(AP) Fashion insiders love to dress celebrities for big splashy Hollywood events, but they don't necessarily want them at their own big splashy event: New York Fashion Week.
In the spring previews that entered their fifth day Monday, there has been some departure from the approach of putting boldface names in the coveted front row seats at designer shows and letting them steal some of the thunder from the designer.
Oscar de la Renta limited his guest list, telling Women's Wear Daily he was focusing on the people who had a real reason to be there, not "20 million people with zero connection to the clothes." Tommy Hilfiger, once a celebrity magnet, said Monday that he wanted to return the focus to fashion.
"I don't like the drama in the fashion world. I like to do our thing without the drama," he said backstage before his show.
There were still plenty of tabloid favorites Kanye West, Justin Bieber and Lindsay Lohan have all made appearances but they are more of a rarity than in years past, when they were invited en masse and thrown in front of paparazzi. How many people were really focused on the Herve Leger dresses on the runway Saturday when Nicki Minaj was right in front of them? (At least designer Max Azria was smart enough to put her in a new look from the spring collection.)
For the celebrities-turned-designers, it's an even more careful dance. Katie Holmes, Victoria Beckham, and Mary-Kate and Ashley Olsen have all made long-term commitments to their fashion brands, slowly and delicately courting editors, stylists and retailers, instead of the paparazzi.
Zac Posen started draping his new spring collection almost three months ago, and he was still doing it right up until the first look appeared on the runway.
It wasn't a last-minute rush in fact, everything seemed incredibly quiet just before his show on Sunday night. It simply takes that long to hand-pleat chiffon and hand-paint organza. "Given the intensity of this collection, it has all been very calm," he said.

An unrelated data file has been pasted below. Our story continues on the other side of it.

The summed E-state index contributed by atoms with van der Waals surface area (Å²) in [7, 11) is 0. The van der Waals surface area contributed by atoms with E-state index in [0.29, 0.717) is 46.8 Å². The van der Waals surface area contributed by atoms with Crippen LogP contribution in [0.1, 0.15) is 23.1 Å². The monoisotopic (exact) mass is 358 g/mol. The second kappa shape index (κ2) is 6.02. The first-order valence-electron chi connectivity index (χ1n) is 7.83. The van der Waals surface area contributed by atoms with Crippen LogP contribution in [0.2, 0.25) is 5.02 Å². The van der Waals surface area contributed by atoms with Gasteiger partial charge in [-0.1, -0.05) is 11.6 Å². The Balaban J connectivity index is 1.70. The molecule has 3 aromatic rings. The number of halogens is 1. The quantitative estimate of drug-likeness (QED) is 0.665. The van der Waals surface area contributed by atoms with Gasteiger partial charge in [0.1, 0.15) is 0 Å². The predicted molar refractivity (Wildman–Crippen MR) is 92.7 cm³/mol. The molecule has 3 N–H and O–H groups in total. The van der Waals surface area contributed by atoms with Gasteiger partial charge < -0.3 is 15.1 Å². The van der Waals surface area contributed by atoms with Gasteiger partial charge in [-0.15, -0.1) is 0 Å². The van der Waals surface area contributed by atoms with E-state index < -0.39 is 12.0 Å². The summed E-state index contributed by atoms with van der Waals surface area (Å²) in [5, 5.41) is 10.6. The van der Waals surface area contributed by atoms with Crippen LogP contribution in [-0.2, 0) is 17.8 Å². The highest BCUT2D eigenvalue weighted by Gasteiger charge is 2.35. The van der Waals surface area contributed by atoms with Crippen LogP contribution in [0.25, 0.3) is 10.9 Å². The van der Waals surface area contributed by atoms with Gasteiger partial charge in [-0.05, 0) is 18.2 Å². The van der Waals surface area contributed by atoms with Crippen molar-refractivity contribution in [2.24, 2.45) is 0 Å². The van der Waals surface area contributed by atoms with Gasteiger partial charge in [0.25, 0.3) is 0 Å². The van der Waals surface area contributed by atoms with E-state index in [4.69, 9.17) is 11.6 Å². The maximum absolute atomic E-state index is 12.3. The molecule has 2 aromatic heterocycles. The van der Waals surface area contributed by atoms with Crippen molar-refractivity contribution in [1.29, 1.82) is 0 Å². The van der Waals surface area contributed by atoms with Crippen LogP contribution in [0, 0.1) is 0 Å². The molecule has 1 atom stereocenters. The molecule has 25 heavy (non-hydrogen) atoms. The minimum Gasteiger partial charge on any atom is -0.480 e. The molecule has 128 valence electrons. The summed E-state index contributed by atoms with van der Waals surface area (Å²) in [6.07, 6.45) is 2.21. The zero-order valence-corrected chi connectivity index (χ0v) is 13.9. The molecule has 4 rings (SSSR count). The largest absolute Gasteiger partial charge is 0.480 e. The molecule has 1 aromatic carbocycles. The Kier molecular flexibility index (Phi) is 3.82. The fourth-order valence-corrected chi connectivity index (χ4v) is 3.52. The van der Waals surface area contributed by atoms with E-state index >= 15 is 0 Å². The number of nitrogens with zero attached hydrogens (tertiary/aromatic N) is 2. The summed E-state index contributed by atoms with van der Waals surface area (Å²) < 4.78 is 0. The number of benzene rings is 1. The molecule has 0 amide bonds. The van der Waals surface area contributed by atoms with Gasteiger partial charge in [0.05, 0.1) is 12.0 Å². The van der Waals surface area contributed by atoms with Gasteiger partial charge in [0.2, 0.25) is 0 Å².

Posen even took a nap for almost an hour after the final sound and lighting checks, and before receiving a pep talk by phone from friend Naomi Campbell.
Models are important to Posen: Their loyalty and enthusiasm launched his career. Anyway, the elaborate gowns and dresses he is known for really need "models," not just tall, thin, pretty women. They need to have confidence and know how to pull off an outfit that, hopefully, will have everyone in the room looking right at them, he said.
Coco Rocha wore the first look on the catwalk, a pale-pink chiffon cape dress. Lindsey Wixson wore an ivory-colored bustier gown and go-to Posen muse Crystal Renn wore a lemon-colored frock with a wisteria print and fluttery short sleeves.
"This collection is very romantic," Posen said backstage. "It's beyond the va-va-voom red carpet."
Derek Lam's clothes always have a pronounced urban edge. For his Spring 2014 collection, he wanted to be playful, too.
And so while Sunday's runway show had some classic Lam elements, it also had unexpected nuances. For example, sparks of bright yellow, breaking up his usual crisp color palette of black, white and navy. An elegant yellow crepe strapless gown came in sharp contrast to the series of bold plaids, in black and white or blue and white, that began the show.
Another example: a plaid sleeveless top in black and white with an unexpectedly sexy, skin-baring crisscross back.
"It's all about being playful, and breaking expectations," Lam said in a post-show interview. "My work has always been rooted in American sportswear. So I'm just loosening it up, relaxing a bit."
There was more than big, bold graphics on display at Edun, the label founded by rocker Bono and his wife, Ali Hewson.
There was also the debut of a new designer Danielle Sherman and a front row where Bono and Hewson were joined by Trudie Styler, Gina Gershon and Christy Turlington Burns.
Designer Sherman, who joined the label in April, seemed relieved after the show Sunday evening in a Chelsea gallery space, remarking with a smile that it had been "a lot of work."
The collection was heavy on black-and-white pieces in bold geometric prints: skirts, coats, roomy pants and short tanks over longer, flowing tops. There were also some large, soft gray sweaters, sportswear in bright orange and leather pieces in white, black and a rich cayenne color. A soft white trench looked silky enough to sleep in.
Edun was founded in 2005 by Bono and Hewson to promote change through a trading relationship with Africa. Many of its garments are traditionally produced in Africa or made from fabrics sourced there.
Jocelyn Noveck contributed to this report.
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